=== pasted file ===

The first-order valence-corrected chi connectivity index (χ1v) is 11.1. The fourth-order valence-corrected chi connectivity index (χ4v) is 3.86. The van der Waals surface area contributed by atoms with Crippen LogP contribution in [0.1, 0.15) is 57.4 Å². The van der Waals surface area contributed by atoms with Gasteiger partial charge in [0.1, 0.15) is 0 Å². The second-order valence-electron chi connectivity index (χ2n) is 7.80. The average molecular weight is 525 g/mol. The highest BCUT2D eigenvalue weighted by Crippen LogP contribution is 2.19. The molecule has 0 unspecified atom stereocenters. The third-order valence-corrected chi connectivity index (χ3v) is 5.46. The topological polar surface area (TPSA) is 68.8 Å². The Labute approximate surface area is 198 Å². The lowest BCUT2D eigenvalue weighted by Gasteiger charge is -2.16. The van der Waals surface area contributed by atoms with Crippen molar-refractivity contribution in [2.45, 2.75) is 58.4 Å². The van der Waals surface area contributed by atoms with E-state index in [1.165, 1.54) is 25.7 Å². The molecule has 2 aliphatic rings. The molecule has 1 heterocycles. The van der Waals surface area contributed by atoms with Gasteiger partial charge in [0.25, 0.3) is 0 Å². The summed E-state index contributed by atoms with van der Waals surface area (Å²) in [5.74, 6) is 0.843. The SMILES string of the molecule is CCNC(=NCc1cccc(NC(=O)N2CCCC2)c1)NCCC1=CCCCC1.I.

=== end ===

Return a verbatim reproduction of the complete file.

The first-order valence-corrected chi connectivity index (χ1v) is 11.1. The fourth-order valence-corrected chi connectivity index (χ4v) is 3.86. The van der Waals surface area contributed by atoms with Crippen LogP contribution in [0.1, 0.15) is 57.4 Å². The van der Waals surface area contributed by atoms with Gasteiger partial charge in [0.1, 0.15) is 0 Å². The second-order valence-electron chi connectivity index (χ2n) is 7.80. The average molecular weight is 525 g/mol. The highest BCUT2D eigenvalue weighted by Crippen LogP contribution is 2.19. The molecule has 0 unspecified atom stereocenters. The third-order valence-corrected chi connectivity index (χ3v) is 5.46. The topological polar surface area (TPSA) is 68.8 Å². The Labute approximate surface area is 198 Å². The lowest BCUT2D eigenvalue weighted by Gasteiger charge is -2.16. The van der Waals surface area contributed by atoms with Crippen molar-refractivity contribution in [2.45, 2.75) is 58.4 Å². The van der Waals surface area contributed by atoms with E-state index in [1.165, 1.54) is 25.7 Å². The molecule has 2 aliphatic rings. The molecule has 1 heterocycles. The van der Waals surface area contributed by atoms with Gasteiger partial charge in [0.25, 0.3) is 0 Å². The summed E-state index contributed by atoms with van der Waals surface area (Å²) in [5.74, 6) is 0.843. The SMILES string of the molecule is CCNC(=NCc1cccc(NC(=O)N2CCCC2)c1)NCCC1=CCCCC1.I.